Sunday, February 25, 2007

Fiddling While Rome Burns.

I have written previously regarding my belief that our current civilization is heading for a pretty catastrophic collapse. I may not really have stated it in those terms, but that is what I thinking is coming. The twin causes: global climatic change which will disrupt water supplies, the ability to produce food, and severely change the livable ecosystems on the globe, and the slow but every increasing scarceness of cheap energy, which will disrupt pretty much everything upon which our interconnected infrastructure depends.

Our current civilization is built upon technology and the ability to control our local environment. I don’t think the average person realizes how much everything depends on everything else. I look at it at a gigantic, interconnect pyramid; each layer is successively more technological than the lower one which supports it. At the very bottom of this pyramid are basic blocks like the ability to feed and house (at least a large percentage of) our population, and have the cheap, plentiful energy to distribute food and water and to house our population. This enables everyone to work on things other than trying to stay alive, such as building airplanes, making movies, designing computers, selling groceries, being doctors, lawyers, musicians, engineers, policemen, history teacher, artist, glass blower, brewer of beer, etc. Each one of these occupations fits somewhere in one of the layers of the pyramid. Some occupations are more necessary to the overall population than others. But all are dependent for their existence on people in the lower layers doing the jobs that they themselves don’t do.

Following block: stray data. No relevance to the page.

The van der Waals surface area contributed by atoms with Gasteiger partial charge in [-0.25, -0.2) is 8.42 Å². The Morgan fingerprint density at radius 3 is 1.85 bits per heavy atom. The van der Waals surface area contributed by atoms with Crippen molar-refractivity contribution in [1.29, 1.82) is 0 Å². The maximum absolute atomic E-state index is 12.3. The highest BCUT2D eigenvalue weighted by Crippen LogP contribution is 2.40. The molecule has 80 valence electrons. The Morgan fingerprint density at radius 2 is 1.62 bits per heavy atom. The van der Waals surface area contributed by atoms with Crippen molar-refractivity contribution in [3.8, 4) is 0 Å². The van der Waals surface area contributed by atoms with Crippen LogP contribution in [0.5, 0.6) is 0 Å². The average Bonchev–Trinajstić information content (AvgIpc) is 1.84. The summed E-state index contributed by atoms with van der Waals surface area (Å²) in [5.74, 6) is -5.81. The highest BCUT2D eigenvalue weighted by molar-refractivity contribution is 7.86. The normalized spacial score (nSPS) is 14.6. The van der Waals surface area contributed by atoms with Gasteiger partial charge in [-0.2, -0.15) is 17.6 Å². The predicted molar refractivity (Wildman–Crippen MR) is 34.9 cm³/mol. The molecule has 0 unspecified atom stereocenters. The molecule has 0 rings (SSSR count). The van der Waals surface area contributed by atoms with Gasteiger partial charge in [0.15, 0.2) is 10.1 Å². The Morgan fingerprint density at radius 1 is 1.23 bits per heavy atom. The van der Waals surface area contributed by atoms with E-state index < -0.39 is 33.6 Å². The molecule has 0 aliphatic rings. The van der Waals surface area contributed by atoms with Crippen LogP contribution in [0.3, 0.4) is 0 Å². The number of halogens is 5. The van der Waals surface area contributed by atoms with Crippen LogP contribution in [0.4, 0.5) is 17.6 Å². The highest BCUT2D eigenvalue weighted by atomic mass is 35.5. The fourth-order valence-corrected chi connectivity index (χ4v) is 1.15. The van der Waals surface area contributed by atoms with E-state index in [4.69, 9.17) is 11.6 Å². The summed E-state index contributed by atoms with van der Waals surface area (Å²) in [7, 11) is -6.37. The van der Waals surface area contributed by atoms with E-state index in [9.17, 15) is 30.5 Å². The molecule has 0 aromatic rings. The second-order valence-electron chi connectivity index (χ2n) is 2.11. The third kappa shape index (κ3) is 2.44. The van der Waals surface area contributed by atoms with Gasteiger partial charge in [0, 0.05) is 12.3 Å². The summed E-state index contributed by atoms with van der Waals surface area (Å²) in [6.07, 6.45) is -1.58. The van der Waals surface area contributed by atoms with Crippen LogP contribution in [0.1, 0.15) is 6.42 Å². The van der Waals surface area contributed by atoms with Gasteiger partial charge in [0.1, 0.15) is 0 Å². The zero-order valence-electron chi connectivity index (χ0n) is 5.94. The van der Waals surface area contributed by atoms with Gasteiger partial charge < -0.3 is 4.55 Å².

I think these twin slow moving catastrophes I mentioned earlier are going to have devastating effects on the low levels of our societal pyramid. Things may not fall apart completely, but there are going to be some severe disruptions, such that our normal fabric of society that we become so accustomed to in the last 100 years may suffer some severe dislocations. I think that much of our knowledge and technology may ease the transition back into a more rural based agrarian society in many areas of the world. However, I just cannot see what might bind cities and suburbs with enough force to keep them from falling apart. If all the life-sustaining infrastructure is removed, it is my opinion that life in large cities and the surrounding suburbs is going to be untenable at best.

There have been many civilizations over the millennia that have collapsed. Great ruins in Greece, Egypt, Rome, Central American, South America, Northern Africa, Indonesia, China, and the South Pacific attest to the fact that no society, great or small, is impervious to collapse. Why we think our current civilization is immune to a collapse is beyond me. We have been getting warning signs as long I can remember. And yet, we collectively pretend that it isn’t going to happen to us. We seem to believe that we are somehow “special”. I will admit that our society is special in its size and complexity than anything the ancient world achieved. However, that does not mean these ancient civilizations were without knowledge, advanced reasoning, and technology. It is just that our current hubris and conceit that blinds us, such that we are unable to learn from the harsh lessons learned by our predecessors.

We need a massive effort on a global scale to find a way to ease the way into the coming dramatic changes our society is going to experience. But we are too busy bickering with and killing each other, too busy with the “bread and circuses” spoon-fed to us by our governments to keep us entertained and docile, too busy amassing large amounts of money and power solely for the sake of amassing money and power, to actually consider we may be current living out the last couple of generations before a massive revision in how the human population of this planet exists.

No comments: